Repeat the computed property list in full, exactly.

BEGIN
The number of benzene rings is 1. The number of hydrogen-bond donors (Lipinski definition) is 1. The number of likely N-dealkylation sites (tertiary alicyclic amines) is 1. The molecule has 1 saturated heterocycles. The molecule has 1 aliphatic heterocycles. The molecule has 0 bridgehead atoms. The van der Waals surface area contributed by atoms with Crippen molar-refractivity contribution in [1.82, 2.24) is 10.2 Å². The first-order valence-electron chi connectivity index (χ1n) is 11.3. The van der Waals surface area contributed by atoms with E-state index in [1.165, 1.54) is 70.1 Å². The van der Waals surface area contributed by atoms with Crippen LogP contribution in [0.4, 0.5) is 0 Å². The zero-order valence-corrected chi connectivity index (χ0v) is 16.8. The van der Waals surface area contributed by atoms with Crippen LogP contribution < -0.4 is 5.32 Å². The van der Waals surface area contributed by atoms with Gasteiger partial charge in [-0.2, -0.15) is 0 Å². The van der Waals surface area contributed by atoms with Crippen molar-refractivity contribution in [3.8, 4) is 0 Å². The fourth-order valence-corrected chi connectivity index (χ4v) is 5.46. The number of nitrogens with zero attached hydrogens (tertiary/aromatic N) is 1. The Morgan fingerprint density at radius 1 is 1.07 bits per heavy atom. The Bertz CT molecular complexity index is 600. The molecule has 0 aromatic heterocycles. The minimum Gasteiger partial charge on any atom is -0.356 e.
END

The number of benzene rings is 1. The number of hydrogen-bond donors (Lipinski definition) is 1. The number of likely N-dealkylation sites (tertiary alicyclic amines) is 1. The molecule has 1 saturated heterocycles. The molecule has 1 aliphatic heterocycles. The molecule has 0 bridgehead atoms. The van der Waals surface area contributed by atoms with Crippen molar-refractivity contribution in [1.82, 2.24) is 10.2 Å². The first-order valence-electron chi connectivity index (χ1n) is 11.3. The van der Waals surface area contributed by atoms with E-state index in [1.165, 1.54) is 70.1 Å². The van der Waals surface area contributed by atoms with Crippen LogP contribution in [0.4, 0.5) is 0 Å². The zero-order valence-corrected chi connectivity index (χ0v) is 16.8. The van der Waals surface area contributed by atoms with Crippen LogP contribution < -0.4 is 5.32 Å². The van der Waals surface area contributed by atoms with Gasteiger partial charge in [-0.2, -0.15) is 0 Å². The van der Waals surface area contributed by atoms with Crippen molar-refractivity contribution in [3.8, 4) is 0 Å². The fourth-order valence-corrected chi connectivity index (χ4v) is 5.46. The number of nitrogens with zero attached hydrogens (tertiary/aromatic N) is 1. The Morgan fingerprint density at radius 1 is 1.07 bits per heavy atom. The Bertz CT molecular complexity index is 600. The molecule has 0 aromatic heterocycles. The minimum Gasteiger partial charge on any atom is -0.356 e.